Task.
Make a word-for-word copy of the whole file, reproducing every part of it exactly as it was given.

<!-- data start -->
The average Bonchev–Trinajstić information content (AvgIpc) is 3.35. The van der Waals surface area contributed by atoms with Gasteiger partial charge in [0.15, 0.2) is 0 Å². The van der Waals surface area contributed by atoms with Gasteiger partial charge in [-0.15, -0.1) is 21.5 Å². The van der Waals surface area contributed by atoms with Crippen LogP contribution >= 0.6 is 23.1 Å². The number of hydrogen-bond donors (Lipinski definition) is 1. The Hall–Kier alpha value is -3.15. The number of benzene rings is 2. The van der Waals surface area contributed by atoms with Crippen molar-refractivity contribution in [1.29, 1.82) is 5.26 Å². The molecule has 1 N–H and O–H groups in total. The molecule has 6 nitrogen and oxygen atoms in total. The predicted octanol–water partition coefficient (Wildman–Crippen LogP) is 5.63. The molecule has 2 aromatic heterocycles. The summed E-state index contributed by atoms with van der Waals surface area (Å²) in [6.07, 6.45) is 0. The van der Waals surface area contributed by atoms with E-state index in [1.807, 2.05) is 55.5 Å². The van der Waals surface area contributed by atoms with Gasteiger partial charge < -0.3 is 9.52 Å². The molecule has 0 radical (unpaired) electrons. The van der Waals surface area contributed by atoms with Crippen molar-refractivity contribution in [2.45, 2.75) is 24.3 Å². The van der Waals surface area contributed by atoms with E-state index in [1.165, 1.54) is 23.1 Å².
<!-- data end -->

The average Bonchev–Trinajstić information content (AvgIpc) is 3.35. The van der Waals surface area contributed by atoms with Gasteiger partial charge in [0.15, 0.2) is 0 Å². The van der Waals surface area contributed by atoms with Gasteiger partial charge in [-0.15, -0.1) is 21.5 Å². The van der Waals surface area contributed by atoms with Crippen LogP contribution >= 0.6 is 23.1 Å². The number of hydrogen-bond donors (Lipinski definition) is 1. The Hall–Kier alpha value is -3.15. The number of benzene rings is 2. The van der Waals surface area contributed by atoms with Crippen molar-refractivity contribution in [1.29, 1.82) is 5.26 Å². The molecule has 1 N–H and O–H groups in total. The molecule has 6 nitrogen and oxygen atoms in total. The predicted octanol–water partition coefficient (Wildman–Crippen LogP) is 5.63. The molecule has 2 aromatic heterocycles. The summed E-state index contributed by atoms with van der Waals surface area (Å²) in [6.07, 6.45) is 0. The van der Waals surface area contributed by atoms with E-state index in [1.807, 2.05) is 55.5 Å². The van der Waals surface area contributed by atoms with Gasteiger partial charge < -0.3 is 9.52 Å². The molecule has 0 radical (unpaired) electrons. The van der Waals surface area contributed by atoms with Crippen molar-refractivity contribution in [2.45, 2.75) is 24.3 Å². The van der Waals surface area contributed by atoms with E-state index in [1.165, 1.54) is 23.1 Å².